Download PDF Here
Live Encounters Poetry & Writing Special Australian Edition August 2023
Cowlick, poems by Alison Gorman.
Tucked in a tussle of fireweed and kikuyu, he could be mistaken
for a boulder or charred log, except for the quiver of dew
lacing the tips of his ears. Cutting the engine, I watch his breath mist
from glistening nostrils into mauve light. The dog noses my jacket
for warmth. We watch the calf raise his clumsy head from folded
forelegs. Black pearls veiled beneath an awning of eyelashes.
Velvet ears cup the air, listening for his mother, as she walks a
steady rhythm back to him. For the first time, I understand the
word—cowlick. The dark whorl of fur, styled into an abundant
toupee by his mother’s black tongue before she hid him in the
I longed to keep you safe, tried to hide your swirling mischief,
buttoned you into clean shirts, pulled up your long grey socks.
Wiping milk from your boy mouth didn’t stop your stream of
questions, nor your classroom wheel of chaos, all the red pen
teacher notes. Please forgive my instincts. It was a doctor who
told me, it was time to pull away. To let you graze among the apple
gums and run freely on strong legs.
those cold school mornings
warm spittle on my fingers
tames flyaway curls
Dinner Party, 1973
My mother bends to place a tray of devils on horseback in the
oven. Snug prunes swaddled with bacon and fastened with tooth
picks. Heat pours from the open door and ripples the silk of her
paisley culottes. She’s a kaleidoscope in tangerine and gold. Baby
vol-au-vents stand ready, their asparagus resting in bechamel.
Careful, they’re hot, she says, and passes me one on a napkin. I sit
on the kitchen bench, swing my legs, and watch her place the rest
on a wooden tray, tufted with parsley. I bite into buttery casing
and shards of pastry scatter over my pyjamas.
And this is where she’s been all day—here in the kitchen piping
boiled Dijon yolks into rubbery white halves and flecking them
with caviar. Scooping and chopping the sweet flesh of pineapple
to create her signature rice salad. She’s been broiling and braising
blanquette de veau, which she’ll keep warm through dinner on
her electric buffet tray. And there are spatchcocks in baskets,
wearing tiny paper slippers. But I’m thinking about the dessert
hidden deep in the fridge. Chocolate mousse and a biscuit torte. I
want to stay up late enough to watch brandy burst into a riffle of
blue flame on crepes.
Meanwhile, my father is in the good sitting room, preparing the
bar in his teak cabinet: stuffed olives, toothpicks and beer nuts.
Freshly showered and pungent with Old Spice, his shirt tight
and patterned with sunsets, palm trees and a half-naked lady. He
sings along a little out of key and dances an awkward cha-cha,
while Sinatra croons a bossa nova from the HiFi. Tall and tan and
young and lovely. He drops three clinks of ice into a shaker and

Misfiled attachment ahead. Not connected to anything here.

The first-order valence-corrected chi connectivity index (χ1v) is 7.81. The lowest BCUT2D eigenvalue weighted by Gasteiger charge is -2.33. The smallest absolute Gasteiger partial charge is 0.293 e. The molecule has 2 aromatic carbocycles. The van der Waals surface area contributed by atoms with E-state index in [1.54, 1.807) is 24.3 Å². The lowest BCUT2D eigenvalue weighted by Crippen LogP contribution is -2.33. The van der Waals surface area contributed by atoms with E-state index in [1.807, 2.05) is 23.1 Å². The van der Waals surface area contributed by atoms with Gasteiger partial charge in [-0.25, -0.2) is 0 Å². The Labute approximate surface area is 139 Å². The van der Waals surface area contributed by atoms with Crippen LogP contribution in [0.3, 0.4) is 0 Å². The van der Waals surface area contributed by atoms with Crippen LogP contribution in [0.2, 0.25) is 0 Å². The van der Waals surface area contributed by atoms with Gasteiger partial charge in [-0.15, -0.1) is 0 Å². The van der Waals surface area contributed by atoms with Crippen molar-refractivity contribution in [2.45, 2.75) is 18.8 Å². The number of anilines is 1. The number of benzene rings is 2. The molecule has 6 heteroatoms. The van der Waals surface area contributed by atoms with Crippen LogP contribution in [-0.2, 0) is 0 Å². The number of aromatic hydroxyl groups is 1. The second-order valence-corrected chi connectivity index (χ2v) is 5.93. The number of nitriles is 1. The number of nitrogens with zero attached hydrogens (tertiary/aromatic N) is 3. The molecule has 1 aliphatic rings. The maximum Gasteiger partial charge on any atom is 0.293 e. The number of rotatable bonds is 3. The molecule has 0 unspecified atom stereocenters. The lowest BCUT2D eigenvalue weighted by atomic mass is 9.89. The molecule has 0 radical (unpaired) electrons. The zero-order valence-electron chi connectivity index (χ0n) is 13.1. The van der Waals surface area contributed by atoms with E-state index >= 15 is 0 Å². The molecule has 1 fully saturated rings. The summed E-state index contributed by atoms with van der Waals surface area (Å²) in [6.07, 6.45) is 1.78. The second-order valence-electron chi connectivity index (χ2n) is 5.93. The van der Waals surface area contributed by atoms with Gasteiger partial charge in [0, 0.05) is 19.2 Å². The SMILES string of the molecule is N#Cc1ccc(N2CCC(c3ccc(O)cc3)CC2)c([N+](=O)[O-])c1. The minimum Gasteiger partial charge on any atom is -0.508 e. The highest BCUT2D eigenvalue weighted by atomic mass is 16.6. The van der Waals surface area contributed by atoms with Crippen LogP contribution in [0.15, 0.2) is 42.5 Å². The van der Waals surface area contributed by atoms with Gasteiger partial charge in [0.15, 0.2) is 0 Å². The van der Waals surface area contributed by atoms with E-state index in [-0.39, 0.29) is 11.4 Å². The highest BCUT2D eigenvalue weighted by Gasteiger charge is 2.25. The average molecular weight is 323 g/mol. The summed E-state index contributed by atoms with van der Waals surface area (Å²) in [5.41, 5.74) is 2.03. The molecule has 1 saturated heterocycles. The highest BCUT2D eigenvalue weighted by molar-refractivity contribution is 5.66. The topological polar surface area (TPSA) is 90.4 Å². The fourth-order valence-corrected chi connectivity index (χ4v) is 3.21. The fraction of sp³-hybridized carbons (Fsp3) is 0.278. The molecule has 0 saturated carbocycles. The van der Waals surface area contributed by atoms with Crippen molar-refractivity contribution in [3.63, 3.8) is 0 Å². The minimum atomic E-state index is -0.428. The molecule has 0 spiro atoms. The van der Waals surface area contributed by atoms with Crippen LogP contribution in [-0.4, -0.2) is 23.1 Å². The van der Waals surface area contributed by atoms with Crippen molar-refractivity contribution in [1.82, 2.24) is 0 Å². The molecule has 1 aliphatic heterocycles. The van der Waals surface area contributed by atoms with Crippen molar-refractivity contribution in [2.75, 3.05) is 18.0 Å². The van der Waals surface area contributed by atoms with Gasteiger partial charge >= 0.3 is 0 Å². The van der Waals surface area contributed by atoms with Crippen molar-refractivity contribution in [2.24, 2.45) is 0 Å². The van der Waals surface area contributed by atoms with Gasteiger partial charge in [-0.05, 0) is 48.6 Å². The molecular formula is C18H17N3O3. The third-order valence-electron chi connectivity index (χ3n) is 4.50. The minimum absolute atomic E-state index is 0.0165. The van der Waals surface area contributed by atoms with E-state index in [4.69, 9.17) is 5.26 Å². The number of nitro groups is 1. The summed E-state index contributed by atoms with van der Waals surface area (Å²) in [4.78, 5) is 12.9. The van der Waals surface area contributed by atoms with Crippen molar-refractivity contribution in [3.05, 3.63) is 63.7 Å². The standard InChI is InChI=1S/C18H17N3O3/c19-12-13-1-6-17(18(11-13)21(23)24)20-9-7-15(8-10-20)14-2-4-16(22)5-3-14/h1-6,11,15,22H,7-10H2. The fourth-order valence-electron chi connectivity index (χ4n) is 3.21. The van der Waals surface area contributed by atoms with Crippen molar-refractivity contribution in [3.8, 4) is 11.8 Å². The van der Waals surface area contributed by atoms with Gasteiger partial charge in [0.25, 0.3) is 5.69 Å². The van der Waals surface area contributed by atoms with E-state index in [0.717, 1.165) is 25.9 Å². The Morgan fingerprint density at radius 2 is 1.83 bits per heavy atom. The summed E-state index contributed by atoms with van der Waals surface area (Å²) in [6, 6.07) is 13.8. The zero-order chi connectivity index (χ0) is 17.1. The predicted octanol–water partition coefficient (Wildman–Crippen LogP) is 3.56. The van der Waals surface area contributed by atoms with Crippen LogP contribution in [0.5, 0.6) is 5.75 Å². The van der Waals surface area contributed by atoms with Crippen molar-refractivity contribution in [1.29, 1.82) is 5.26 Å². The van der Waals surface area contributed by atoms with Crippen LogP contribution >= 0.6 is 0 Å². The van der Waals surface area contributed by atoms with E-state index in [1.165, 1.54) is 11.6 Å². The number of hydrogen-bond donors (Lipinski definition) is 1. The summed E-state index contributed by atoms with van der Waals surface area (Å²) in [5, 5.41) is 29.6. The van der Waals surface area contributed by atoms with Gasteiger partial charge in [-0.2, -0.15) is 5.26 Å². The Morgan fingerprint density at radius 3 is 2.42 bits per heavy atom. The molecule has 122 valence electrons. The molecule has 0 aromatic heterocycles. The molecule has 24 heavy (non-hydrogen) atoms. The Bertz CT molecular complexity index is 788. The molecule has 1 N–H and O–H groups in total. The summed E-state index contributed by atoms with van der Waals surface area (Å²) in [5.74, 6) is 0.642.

shakes, unscrews and pours in vermouth and gin—a splash of this,
a splash of that—then strains his martini into a glass.
Even then, I sensed a devil riding. The way my father sank into his
favourite armchair before the guests arrived and, just like that,
with the plop of an olive, his work was done.
after Sharon Olds
My mother sits with her back to a locked cabinet of display urns.
Teardrops, hearts and silver birds rest on polished glass shelves.
We are talking options with Dianne. She slides a Simply Beautiful
brochure across the desk. There is a vase embossed with butterflies
and blossom, our most popular urn, or a hand-crafted box in maple
or oak, engraved with a seascape. Mum is perched on the edge of a
beige tub chair. Her worn hands grip the brakes of her walker. She
looks past Dianne who shows us an ocean sunset painted onto a
scattering-tube. There are other designs too— ascending doves, a
field of forget-me-nots and a starry night. Take your time. Dianne
smooths her black skirt and leaves to collect paperwork and my
father’s remains. Bronze plaques stud a memorial lawn outside
the window, unfurling in a green sweep toward the Garden of
Serenity. Blousy pink roses bow their heads in the rain. Dianne
returns with a blue box, the kind you might purchase shoes in.
Mum stifles a noise, a soft stridor breath. Dianne places my father
on the desk. We don’t choose an urn or a vase or a carved box
or a tube. I tap a PIN into a mobile cash machine. Mum wheels
herself to the front entrance. As we head out under a shared
umbrella, I am startled by the sudden weight of a father in my arms.
© Alison Gorman
Alison Gorman is a poet and teacher, living in Sydney on Wallumedegal land. Her poetry has appeared in Meanjin, Cordite, Southerly, Mslexia, The Honest Ulsterman and Popshot Quarterly and two Australian anthologies. She was awarded a 2023 Varuna Residential Fellowship. Her pamphlet submission was a finalist in the 2022 Fool for Poetry International Competition. In 2022, she was shortlisted for the Mslexia poetry prize competition, the Wells Festival of Literature poetry competition and the ACU poetry prize. In 2016 she won the Dorothy Porter poetry prize. She has an MA in Creative Writing from the University of Sydney. When Alison is not writing poetry, she teaches creative writing to children at Inkling Writing Studio which she founded in 2018.